There’s no checklist of the elements that make up a good musical performance, but one thing I find myself focusing on more and more these days is delight. It’s easy for a musician to lose sight of delight, particularly in great works about serious things. But even serious music is often delightful. We listen, in part, for those moments when a score smiles unexpectedly and frees itself from the earth’s gravity.
And if I had to pin down just what it was that made the Takacs Quartet’s performance at the Library of Congress on Tuesday night quite so wonderful, I’d call it delight. Not that it was a particularly funny or light-hearted program: Schubert’s “Rosamunde” quartet (his 13th); Benjamin Britten’s coltish, ardent, sprawling first quartet; and Shostakovich’s piano quintet, with the marvelous pianist Marc-Andre Hamelin. And not that the musicians made light of it. But they did keep something in reserve, so that rather than merely pouring their hearts into the notes, they left themselves, and their listeners, enough room to savor them. So when Edward Dusinberre, the first violinist, floated a clear line over the warmer sound of Karoly Schranz’s second violin in the Schubert, there was an extra frisson to the “aha!” moment.
The Takacs sound is like a fine wine: warm, rich and light, and improving with age. It’s wrapped in a warm slightly fuzzy haze, associated with the group’s Central European roots; it was founded in Budapest in 1975. Only two of the original members, Schranz and the cellist Andras Fejer, are still with the group, and they share a sound philosophy, or at least a kind of burr to their playing that contrasts with the cleaner sound of Dusinberre and the violist, Geraldine Walther. The way that these four distinct sounds blend and balance offers an object lesson in the art of quartet playing, a constant balance between individuals and the whole. At the start of the third movement of the Schubert, the cello let loose with a dark, almost raucous sound, and the three other players quickly worked to massage the movement back into elegance.
The program partook of some of the group’s spirit: three sharply contrasting pieces that all had a lot to say to each other and that blended into a wonderful evening. The Schubert was a rich pleasure; the Britten was something of a revelation. I didn’t know the piece, and wasn’t prepared for the burst of eager energy, with contrasts of timbre, one mood piled atop another, and hints of the composer Britten was to become peeking through dark inchoate swirls of youthful talent. The first movement veered from high string harmonics to a folk-like dance, hints both of Britten’s contemporaries (I kept hearing Prokofiev) and of the European tradition he followed, linking the other two pieces on the program. The third movement offered foretastes of “Peter Grimes,” the breakthrough opera he wrote only a few years after this 1941 work: big aching wistful surges that Dusinberre, in spoken remarks, linked to one of Britten’s perennial themes, the sea.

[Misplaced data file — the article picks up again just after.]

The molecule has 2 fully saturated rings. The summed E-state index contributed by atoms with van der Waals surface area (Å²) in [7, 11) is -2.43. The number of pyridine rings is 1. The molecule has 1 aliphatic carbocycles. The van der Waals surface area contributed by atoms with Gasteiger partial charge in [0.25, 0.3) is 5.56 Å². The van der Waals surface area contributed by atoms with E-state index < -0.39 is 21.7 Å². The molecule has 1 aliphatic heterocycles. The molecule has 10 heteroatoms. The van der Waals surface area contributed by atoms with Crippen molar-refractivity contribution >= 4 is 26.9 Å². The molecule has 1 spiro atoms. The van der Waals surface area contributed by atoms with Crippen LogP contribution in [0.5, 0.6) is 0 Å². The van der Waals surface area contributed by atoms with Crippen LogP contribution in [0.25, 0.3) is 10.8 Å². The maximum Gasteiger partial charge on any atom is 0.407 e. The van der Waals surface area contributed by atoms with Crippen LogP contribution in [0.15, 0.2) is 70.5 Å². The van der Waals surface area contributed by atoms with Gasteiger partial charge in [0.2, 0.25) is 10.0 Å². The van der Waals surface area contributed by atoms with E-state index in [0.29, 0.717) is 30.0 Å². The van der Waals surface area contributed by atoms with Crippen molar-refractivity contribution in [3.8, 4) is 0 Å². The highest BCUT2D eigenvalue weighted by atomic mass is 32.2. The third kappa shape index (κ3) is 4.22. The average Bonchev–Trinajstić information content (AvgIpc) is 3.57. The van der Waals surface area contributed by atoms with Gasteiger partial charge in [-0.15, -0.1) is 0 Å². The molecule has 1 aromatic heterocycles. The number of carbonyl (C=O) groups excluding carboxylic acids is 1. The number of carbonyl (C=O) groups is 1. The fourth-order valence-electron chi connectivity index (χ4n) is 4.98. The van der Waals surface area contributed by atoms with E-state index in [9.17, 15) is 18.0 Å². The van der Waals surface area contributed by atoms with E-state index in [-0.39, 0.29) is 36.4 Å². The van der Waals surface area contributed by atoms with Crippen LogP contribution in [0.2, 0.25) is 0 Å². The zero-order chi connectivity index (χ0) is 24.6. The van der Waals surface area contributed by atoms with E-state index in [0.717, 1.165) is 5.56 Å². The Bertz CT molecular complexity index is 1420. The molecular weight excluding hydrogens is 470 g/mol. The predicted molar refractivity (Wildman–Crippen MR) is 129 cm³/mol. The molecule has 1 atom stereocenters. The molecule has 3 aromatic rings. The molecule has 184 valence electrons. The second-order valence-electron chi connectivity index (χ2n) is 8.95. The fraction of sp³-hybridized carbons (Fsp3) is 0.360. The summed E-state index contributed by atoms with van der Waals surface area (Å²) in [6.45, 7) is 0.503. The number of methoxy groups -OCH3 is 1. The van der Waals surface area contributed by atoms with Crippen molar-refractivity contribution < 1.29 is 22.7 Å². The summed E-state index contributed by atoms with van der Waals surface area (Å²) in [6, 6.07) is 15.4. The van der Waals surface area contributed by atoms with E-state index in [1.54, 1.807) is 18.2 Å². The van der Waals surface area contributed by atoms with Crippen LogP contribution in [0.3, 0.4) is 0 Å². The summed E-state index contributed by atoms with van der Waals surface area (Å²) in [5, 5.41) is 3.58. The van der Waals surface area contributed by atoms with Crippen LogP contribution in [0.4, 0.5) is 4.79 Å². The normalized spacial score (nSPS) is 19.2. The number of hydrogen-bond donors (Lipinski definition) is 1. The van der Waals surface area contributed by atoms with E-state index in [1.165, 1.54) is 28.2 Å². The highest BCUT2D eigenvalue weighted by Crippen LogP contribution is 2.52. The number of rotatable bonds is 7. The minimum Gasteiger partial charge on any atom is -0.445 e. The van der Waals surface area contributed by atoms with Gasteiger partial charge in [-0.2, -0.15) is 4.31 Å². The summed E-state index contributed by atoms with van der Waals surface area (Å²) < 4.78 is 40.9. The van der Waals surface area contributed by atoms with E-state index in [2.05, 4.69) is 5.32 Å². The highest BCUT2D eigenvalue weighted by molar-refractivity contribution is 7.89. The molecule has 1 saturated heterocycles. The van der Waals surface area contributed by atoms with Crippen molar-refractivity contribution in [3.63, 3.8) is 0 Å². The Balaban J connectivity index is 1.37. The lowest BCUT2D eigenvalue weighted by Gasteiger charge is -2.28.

The Shostakovich quintet was written in the same year as the Britten and has some of the same dark young brilliant energy, but it is, typically of its creator, more sardonic. It opens with a duet for the piano and viola that sounds like two people talking past each other, though Hamelin, a brilliant player, beautifully fit in with the Takacs’s sound and intensity, driving with them to the boundary between music and noise with an insistent, biting, repeating note. This piece had more humor than the other two on the program, but no one played it to be funny. Delight, rather, came in moments like the end of the final movement, an unobtrusive “aha!” moment when all four string players suddenly merged seamlessly into a single, breathing whole.